Northern Ireland may be "duty bound" to ditch their controversial God Save the Queen anthem ahead of the Euro 2016 finals as a consequence of an English National Anthem Bill, which is set to be brought before the UK Parliament at Westminster on 13 January.
The bill is being proposed by Chesterfield MP Toby Perkins and is intended to question whether England should continue to use the anthem of the United Kingdom for their football team.
“I think it would be very difficult for us to continue using ‘God Save the Queen’ if the English decide they want a new anthem.” - IFA President
The MP wants an English-specific anthem for the footballers, saying: "I have nothing against God Save the Queen but that is the national anthem of the United Kingdom.
"England is a component part of the UK but it competes as a country in its own right and I think a song that celebrated England rather than Britain would be more appropriate."
And should the bill be passed and England adopt a new anthem, Northern Ireland officials have admitted that they would most likely have to change their stance on using the anthem for future internationals.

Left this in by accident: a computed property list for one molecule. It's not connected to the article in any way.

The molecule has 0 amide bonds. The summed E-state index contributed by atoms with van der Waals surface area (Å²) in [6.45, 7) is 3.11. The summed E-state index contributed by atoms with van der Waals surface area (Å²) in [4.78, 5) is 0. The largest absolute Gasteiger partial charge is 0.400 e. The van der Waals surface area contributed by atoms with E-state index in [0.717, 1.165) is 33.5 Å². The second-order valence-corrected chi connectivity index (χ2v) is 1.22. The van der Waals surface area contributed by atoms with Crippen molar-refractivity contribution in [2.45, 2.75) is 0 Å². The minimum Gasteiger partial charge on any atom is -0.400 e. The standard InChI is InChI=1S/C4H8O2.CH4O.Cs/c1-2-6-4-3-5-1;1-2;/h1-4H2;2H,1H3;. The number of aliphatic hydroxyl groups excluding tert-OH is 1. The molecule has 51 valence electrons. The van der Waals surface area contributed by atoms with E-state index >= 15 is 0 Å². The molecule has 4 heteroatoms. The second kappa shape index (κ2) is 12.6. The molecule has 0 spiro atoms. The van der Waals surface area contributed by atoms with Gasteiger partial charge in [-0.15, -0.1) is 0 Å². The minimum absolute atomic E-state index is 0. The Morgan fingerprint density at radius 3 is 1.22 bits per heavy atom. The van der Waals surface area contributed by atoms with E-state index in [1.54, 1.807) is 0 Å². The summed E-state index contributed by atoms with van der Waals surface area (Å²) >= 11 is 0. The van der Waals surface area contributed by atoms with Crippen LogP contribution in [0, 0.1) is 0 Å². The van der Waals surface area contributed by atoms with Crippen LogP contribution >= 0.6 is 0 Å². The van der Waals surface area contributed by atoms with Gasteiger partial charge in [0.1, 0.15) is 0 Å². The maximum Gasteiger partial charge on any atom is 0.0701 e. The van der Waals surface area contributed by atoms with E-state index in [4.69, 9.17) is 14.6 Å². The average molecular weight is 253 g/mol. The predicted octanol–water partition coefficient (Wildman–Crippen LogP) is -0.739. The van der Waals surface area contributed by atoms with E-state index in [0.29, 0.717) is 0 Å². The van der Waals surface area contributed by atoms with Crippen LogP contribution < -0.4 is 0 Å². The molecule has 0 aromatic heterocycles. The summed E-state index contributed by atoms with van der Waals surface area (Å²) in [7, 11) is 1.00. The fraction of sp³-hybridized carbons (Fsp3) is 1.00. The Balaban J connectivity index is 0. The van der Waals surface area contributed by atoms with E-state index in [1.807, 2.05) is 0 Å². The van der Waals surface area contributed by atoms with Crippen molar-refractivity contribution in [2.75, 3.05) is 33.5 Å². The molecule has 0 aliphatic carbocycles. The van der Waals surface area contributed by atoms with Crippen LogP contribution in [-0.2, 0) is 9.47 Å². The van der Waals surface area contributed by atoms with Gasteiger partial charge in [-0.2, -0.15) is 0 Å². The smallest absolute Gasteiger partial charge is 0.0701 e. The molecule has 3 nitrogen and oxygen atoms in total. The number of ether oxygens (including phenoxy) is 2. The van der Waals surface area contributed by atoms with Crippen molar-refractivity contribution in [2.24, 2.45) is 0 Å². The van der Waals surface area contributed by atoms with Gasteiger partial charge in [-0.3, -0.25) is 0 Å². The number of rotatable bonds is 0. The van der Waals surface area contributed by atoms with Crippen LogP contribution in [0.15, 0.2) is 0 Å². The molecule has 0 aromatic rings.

The continued use of God Save the Queen at Windsor Park has caused much debate in recent years as many believe the anthem is divisive as it does not fully represent the jurisdiction.
And while the Northern Ireland athletes adopted Danny Boy as their anthem of choice for the Commonwealth Games, the footballers might be forced to follow suit in time for this summer’s European Championships.
Speaking in the Belfast Telegraph, Irish FA President Jim Shaw said: “The national anthem debate is one of the most divisive in our history. We’ve been debating it for years. If we keep it, we annoy people and we know if it goes, there will be plenty of angry supporters.
“But it’s not for the Irish FA to decide what the national anthem of Northern Ireland is. That is for the devolved government at Stormont. The Scots and Welsh governments decided to change when they came into power. We didn’t.
“I think it would be very difficult for us to continue using ‘God Save the Queen’ if the English decide they want a new anthem. I think we would be duty bound to follow suit.”
Neither Scotland nor Wales use God Save the Queen in international football as they stand to Flower of Scotland and Land of Our Fathers respectively.
England's athletes also changed their anthem to Jerusalem ahead of the Commonwealth Games after a month-long public vote.
The winning anthem, Jerusalem, drew 52.5% of the votes, Land of Hope and Glory secured 32.5% of the vote, while God Save the Queen only managed 12%.